Finding A Way To Win

My beloved Michigan State Spartans lost to Michigan in basketball last night. I expected it to happen, actually. As much talent as the team has, they’ve been unable to put it to use this season. Missed shots, sloppy defense and a never ending stream of distractions have taken their toll.

I think a lot of people looking for work can identify with how the Spartans must feel. They know they have great skills, they remember previous successes…a time when they were the star…and yet they are stuck in a bad place in terms of accomplishing their goals. Their true talents aren’t shining through. They are losing when they could and should be winning.

What makes the Spartans different than many job seekers is they will continue to work through their struggles two times a week, center court. They must deal with their shortcomings head on and make immediate and continuous adjustments. My boys in green don’t have the option to avoid playing the game until they feel they are perfect again. They can’t hide from scheduled opponents and the audiences that come with them. There is no changing the teams they will face, substituting powerhouses for weaker programs. In the end, I think this will result in a faster solution. Just like many in Spartan Nation, I fully expect this team to find its legs in time for the NCAA Tournament.  When they solve enough of their problems to actually have fun when they play again…LOOK OUT!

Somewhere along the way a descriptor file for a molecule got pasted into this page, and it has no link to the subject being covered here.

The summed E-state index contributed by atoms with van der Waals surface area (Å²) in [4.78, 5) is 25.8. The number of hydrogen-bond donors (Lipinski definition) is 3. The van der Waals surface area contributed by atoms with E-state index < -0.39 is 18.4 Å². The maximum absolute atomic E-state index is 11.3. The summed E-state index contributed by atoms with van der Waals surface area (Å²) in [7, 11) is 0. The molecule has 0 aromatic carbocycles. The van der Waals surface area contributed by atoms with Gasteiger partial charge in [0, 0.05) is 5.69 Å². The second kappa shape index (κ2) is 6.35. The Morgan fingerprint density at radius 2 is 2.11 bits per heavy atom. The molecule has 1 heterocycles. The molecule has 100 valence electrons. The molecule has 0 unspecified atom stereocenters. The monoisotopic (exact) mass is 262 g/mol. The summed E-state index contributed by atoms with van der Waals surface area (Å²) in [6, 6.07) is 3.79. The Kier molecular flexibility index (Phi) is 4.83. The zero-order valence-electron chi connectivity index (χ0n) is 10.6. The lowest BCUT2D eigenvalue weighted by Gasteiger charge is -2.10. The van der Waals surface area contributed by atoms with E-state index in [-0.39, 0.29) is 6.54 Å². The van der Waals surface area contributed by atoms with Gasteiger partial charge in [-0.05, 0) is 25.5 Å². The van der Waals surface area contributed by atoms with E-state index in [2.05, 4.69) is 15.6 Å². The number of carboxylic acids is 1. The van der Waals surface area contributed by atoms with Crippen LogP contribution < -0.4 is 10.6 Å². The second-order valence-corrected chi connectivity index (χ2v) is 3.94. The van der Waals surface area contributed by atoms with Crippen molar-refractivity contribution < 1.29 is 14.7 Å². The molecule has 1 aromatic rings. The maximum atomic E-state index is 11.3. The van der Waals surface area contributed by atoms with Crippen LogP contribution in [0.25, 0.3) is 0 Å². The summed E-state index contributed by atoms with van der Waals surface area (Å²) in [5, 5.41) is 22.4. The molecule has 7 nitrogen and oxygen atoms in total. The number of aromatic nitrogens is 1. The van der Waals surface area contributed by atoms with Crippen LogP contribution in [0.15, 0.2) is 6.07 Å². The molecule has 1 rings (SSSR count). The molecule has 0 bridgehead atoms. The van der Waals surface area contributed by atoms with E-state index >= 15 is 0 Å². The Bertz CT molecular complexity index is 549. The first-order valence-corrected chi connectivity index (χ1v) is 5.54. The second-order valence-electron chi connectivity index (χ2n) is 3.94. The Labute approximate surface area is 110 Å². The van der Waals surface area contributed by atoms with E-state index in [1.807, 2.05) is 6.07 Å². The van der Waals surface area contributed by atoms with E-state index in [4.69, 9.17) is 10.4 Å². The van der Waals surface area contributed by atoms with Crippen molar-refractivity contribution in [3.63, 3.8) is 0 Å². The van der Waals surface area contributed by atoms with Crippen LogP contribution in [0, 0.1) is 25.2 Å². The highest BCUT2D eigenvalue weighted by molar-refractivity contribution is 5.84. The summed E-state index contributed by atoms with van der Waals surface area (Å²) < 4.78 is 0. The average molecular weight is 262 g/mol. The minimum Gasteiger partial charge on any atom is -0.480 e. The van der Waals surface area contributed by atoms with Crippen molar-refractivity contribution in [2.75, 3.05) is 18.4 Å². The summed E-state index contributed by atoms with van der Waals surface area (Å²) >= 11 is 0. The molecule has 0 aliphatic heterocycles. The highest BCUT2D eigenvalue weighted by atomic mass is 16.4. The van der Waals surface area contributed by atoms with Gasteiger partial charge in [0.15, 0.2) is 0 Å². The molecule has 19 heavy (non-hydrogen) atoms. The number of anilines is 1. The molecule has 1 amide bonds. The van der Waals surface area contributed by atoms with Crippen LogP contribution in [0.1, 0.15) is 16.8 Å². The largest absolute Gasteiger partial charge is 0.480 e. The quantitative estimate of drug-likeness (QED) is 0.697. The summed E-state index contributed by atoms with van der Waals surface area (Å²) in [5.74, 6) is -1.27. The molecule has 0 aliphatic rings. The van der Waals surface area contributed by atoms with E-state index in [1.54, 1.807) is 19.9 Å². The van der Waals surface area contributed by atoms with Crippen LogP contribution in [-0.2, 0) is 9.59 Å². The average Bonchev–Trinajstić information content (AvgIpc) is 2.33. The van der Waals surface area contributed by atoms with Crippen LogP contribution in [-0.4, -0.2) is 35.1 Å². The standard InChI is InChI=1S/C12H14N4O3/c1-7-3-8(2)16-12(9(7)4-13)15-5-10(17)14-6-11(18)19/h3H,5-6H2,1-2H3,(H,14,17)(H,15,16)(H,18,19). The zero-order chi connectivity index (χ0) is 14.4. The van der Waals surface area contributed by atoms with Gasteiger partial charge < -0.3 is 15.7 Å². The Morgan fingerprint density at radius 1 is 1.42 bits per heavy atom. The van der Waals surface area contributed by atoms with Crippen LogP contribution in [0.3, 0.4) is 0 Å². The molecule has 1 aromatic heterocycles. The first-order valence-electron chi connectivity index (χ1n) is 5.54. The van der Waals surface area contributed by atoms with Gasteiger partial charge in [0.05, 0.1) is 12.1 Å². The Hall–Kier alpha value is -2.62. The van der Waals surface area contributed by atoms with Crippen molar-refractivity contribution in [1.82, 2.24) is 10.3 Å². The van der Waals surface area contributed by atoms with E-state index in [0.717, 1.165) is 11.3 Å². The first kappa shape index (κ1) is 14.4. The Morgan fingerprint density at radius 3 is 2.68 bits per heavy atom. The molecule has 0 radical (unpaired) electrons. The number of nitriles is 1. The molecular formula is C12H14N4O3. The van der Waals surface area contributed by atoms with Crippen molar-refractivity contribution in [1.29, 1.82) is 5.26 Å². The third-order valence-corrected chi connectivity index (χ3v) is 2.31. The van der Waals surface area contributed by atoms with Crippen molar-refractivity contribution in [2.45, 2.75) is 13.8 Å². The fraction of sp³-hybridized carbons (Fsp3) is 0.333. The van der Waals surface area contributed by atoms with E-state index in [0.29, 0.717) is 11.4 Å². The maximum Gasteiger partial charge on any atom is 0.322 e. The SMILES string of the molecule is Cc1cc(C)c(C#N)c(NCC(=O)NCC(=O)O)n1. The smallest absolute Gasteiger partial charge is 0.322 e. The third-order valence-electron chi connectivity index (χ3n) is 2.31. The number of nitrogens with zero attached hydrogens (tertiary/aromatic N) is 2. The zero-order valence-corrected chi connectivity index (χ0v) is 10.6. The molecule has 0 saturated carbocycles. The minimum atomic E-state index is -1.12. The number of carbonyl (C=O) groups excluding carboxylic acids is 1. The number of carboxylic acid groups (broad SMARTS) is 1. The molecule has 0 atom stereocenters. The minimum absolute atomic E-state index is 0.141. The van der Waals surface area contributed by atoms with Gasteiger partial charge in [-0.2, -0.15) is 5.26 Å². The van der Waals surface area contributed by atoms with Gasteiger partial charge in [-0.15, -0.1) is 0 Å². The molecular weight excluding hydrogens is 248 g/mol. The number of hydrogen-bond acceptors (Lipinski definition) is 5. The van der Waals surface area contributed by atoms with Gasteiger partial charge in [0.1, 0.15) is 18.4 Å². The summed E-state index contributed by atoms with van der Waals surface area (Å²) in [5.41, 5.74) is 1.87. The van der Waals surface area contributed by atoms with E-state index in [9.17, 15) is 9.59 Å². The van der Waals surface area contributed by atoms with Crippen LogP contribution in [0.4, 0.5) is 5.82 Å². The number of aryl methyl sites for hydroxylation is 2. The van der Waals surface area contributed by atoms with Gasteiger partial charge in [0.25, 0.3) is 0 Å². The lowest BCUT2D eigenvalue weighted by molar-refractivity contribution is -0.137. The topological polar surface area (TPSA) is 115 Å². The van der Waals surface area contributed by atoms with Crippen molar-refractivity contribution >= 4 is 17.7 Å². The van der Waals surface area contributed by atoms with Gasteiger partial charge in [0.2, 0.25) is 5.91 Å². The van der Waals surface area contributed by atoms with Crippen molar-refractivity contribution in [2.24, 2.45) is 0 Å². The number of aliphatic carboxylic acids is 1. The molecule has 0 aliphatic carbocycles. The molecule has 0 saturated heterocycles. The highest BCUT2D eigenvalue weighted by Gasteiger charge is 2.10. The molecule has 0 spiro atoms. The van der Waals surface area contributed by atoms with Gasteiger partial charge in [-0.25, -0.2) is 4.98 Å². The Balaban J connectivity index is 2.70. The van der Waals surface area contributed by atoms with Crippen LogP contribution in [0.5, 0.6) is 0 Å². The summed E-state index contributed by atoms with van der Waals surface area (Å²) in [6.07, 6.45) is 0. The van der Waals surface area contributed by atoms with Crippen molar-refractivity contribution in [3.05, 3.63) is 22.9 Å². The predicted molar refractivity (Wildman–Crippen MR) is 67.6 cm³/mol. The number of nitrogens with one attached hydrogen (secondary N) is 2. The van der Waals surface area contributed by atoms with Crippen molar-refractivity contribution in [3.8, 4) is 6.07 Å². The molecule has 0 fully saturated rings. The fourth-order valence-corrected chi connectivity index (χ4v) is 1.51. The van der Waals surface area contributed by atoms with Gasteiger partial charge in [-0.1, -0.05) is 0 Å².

Those looking for work might want to consider the benefits of keeping yourselves in front of audiences and aggressive opponents as you struggle to find your groove. It’s easy to slow down and hesitate once you’ve suffered a loss or setback. The temptation to wait until you’ve figured out all that you’ve done wrong and how to avoid a repeat before moving forward is overwhelming. Giving into that temptation just might be adding months, if not years, to realizing what corrective action needs to be taken.

By the way… GO STATE!


  • Cindy Kraft says:

    Another thing they have, Lisa, is an outside perspective. A coach. An experienced advisor who can look objectively and guide them in making corrections, tweaks, improvements. Job seekers can benefit from an objective and trusted guide, too!

  • Lisa says:

    Cindy, thanks for making that point. So true.

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